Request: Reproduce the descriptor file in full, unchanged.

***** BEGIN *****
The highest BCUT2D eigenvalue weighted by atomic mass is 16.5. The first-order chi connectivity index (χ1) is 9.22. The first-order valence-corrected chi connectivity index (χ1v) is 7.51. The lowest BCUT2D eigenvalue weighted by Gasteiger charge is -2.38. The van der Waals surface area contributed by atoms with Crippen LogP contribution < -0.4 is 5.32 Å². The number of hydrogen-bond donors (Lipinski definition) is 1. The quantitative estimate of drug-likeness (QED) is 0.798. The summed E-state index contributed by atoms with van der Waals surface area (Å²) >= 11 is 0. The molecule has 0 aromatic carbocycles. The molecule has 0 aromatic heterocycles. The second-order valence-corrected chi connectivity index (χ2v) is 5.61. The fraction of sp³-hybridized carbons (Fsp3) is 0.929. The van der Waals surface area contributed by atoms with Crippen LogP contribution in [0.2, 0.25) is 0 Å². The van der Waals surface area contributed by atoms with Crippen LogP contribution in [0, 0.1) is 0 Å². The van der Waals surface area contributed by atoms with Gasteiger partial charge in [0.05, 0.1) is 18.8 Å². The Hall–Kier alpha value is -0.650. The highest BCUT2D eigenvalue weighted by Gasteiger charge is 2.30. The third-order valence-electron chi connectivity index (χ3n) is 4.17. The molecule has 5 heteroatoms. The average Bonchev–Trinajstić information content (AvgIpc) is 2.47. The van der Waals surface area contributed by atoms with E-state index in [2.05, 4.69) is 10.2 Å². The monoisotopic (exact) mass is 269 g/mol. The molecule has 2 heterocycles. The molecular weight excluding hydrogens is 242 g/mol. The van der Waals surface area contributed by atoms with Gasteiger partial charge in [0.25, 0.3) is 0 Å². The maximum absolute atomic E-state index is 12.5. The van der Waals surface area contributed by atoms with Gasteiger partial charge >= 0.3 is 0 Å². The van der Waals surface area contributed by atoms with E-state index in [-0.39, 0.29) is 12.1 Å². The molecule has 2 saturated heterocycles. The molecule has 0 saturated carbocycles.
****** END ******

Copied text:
The highest BCUT2D eigenvalue weighted by atomic mass is 16.5. The first-order chi connectivity index (χ1) is 9.22. The first-order valence-corrected chi connectivity index (χ1v) is 7.51. The lowest BCUT2D eigenvalue weighted by Gasteiger charge is -2.38. The van der Waals surface area contributed by atoms with Crippen LogP contribution < -0.4 is 5.32 Å². The number of hydrogen-bond donors (Lipinski definition) is 1. The quantitative estimate of drug-likeness (QED) is 0.798. The summed E-state index contributed by atoms with van der Waals surface area (Å²) >= 11 is 0. The molecule has 0 aromatic carbocycles. The molecule has 0 aromatic heterocycles. The second-order valence-corrected chi connectivity index (χ2v) is 5.61. The fraction of sp³-hybridized carbons (Fsp3) is 0.929. The van der Waals surface area contributed by atoms with Crippen LogP contribution in [0.2, 0.25) is 0 Å². The van der Waals surface area contributed by atoms with Crippen LogP contribution in [0, 0.1) is 0 Å². The van der Waals surface area contributed by atoms with Gasteiger partial charge in [0.05, 0.1) is 18.8 Å². The Hall–Kier alpha value is -0.650. The highest BCUT2D eigenvalue weighted by Gasteiger charge is 2.30. The third-order valence-electron chi connectivity index (χ3n) is 4.17. The molecule has 5 heteroatoms. The average Bonchev–Trinajstić information content (AvgIpc) is 2.47. The van der Waals surface area contributed by atoms with E-state index in [2.05, 4.69) is 10.2 Å². The monoisotopic (exact) mass is 269 g/mol. The molecule has 2 heterocycles. The molecular weight excluding hydrogens is 242 g/mol. The van der Waals surface area contributed by atoms with Gasteiger partial charge in [0.25, 0.3) is 0 Å². The maximum absolute atomic E-state index is 12.5. The van der Waals surface area contributed by atoms with Gasteiger partial charge >= 0.3 is 0 Å². The van der Waals surface area contributed by atoms with E-state index in [-0.39, 0.29) is 12.1 Å². The molecule has 2 saturated heterocycles. The molecule has 0 saturated carbocycles.